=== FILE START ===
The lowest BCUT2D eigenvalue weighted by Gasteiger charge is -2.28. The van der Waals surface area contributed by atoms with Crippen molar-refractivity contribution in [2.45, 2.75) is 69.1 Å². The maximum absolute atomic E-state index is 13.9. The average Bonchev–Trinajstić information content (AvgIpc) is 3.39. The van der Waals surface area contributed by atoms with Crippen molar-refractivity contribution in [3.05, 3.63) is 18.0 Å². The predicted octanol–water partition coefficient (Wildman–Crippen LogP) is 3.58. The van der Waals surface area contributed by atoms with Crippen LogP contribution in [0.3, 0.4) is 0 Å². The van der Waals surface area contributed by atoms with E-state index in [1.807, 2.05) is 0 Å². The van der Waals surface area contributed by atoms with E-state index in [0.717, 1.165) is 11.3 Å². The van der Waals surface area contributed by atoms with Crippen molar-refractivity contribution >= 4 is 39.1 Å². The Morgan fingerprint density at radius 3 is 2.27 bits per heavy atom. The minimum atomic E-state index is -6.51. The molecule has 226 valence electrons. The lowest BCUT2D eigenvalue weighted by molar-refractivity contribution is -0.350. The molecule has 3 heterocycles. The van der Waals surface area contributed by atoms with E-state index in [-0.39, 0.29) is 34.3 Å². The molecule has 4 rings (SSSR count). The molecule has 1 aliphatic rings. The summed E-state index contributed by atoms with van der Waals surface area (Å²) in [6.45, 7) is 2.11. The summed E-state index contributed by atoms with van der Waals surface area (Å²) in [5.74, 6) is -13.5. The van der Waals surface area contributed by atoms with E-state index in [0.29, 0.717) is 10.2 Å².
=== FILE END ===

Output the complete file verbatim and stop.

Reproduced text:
The lowest BCUT2D eigenvalue weighted by Gasteiger charge is -2.28. The van der Waals surface area contributed by atoms with Crippen molar-refractivity contribution in [2.45, 2.75) is 69.1 Å². The maximum absolute atomic E-state index is 13.9. The average Bonchev–Trinajstić information content (AvgIpc) is 3.39. The van der Waals surface area contributed by atoms with Crippen molar-refractivity contribution in [3.05, 3.63) is 18.0 Å². The predicted octanol–water partition coefficient (Wildman–Crippen LogP) is 3.58. The van der Waals surface area contributed by atoms with Crippen LogP contribution in [0.3, 0.4) is 0 Å². The van der Waals surface area contributed by atoms with E-state index in [1.807, 2.05) is 0 Å². The van der Waals surface area contributed by atoms with E-state index in [0.717, 1.165) is 11.3 Å². The van der Waals surface area contributed by atoms with Crippen molar-refractivity contribution >= 4 is 39.1 Å². The Morgan fingerprint density at radius 3 is 2.27 bits per heavy atom. The minimum atomic E-state index is -6.51. The molecule has 226 valence electrons. The lowest BCUT2D eigenvalue weighted by molar-refractivity contribution is -0.350. The molecule has 3 heterocycles. The van der Waals surface area contributed by atoms with E-state index in [-0.39, 0.29) is 34.3 Å². The molecule has 4 rings (SSSR count). The molecule has 1 aliphatic rings. The summed E-state index contributed by atoms with van der Waals surface area (Å²) in [6.45, 7) is 2.11. The summed E-state index contributed by atoms with van der Waals surface area (Å²) in [5.74, 6) is -13.5. The van der Waals surface area contributed by atoms with E-state index in [0.29, 0.717) is 10.2 Å².